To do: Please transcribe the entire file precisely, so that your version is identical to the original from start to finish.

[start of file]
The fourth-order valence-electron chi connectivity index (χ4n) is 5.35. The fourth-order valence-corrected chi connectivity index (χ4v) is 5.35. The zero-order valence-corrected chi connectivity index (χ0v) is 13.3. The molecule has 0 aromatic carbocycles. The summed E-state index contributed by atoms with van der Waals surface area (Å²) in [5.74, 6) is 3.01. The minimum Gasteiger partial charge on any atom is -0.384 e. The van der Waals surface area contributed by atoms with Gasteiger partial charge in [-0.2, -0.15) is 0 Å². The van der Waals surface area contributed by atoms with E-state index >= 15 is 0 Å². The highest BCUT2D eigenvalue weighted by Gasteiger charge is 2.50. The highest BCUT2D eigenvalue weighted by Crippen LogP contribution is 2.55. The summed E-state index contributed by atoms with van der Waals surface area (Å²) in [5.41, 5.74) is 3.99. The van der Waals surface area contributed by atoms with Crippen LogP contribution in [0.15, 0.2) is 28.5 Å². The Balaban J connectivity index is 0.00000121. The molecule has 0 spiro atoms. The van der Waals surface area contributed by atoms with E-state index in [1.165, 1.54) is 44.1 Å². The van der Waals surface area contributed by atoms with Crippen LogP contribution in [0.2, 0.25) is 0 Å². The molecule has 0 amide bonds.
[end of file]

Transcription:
The fourth-order valence-electron chi connectivity index (χ4n) is 5.35. The fourth-order valence-corrected chi connectivity index (χ4v) is 5.35. The zero-order valence-corrected chi connectivity index (χ0v) is 13.3. The molecule has 0 aromatic carbocycles. The summed E-state index contributed by atoms with van der Waals surface area (Å²) in [5.74, 6) is 3.01. The minimum Gasteiger partial charge on any atom is -0.384 e. The van der Waals surface area contributed by atoms with Gasteiger partial charge in [-0.2, -0.15) is 0 Å². The van der Waals surface area contributed by atoms with E-state index >= 15 is 0 Å². The highest BCUT2D eigenvalue weighted by Gasteiger charge is 2.50. The highest BCUT2D eigenvalue weighted by Crippen LogP contribution is 2.55. The summed E-state index contributed by atoms with van der Waals surface area (Å²) in [5.41, 5.74) is 3.99. The van der Waals surface area contributed by atoms with Crippen LogP contribution in [0.15, 0.2) is 28.5 Å². The Balaban J connectivity index is 0.00000121. The molecule has 0 spiro atoms. The van der Waals surface area contributed by atoms with E-state index in [1.165, 1.54) is 44.1 Å². The van der Waals surface area contributed by atoms with Crippen LogP contribution in [0.2, 0.25) is 0 Å². The molecule has 0 amide bonds.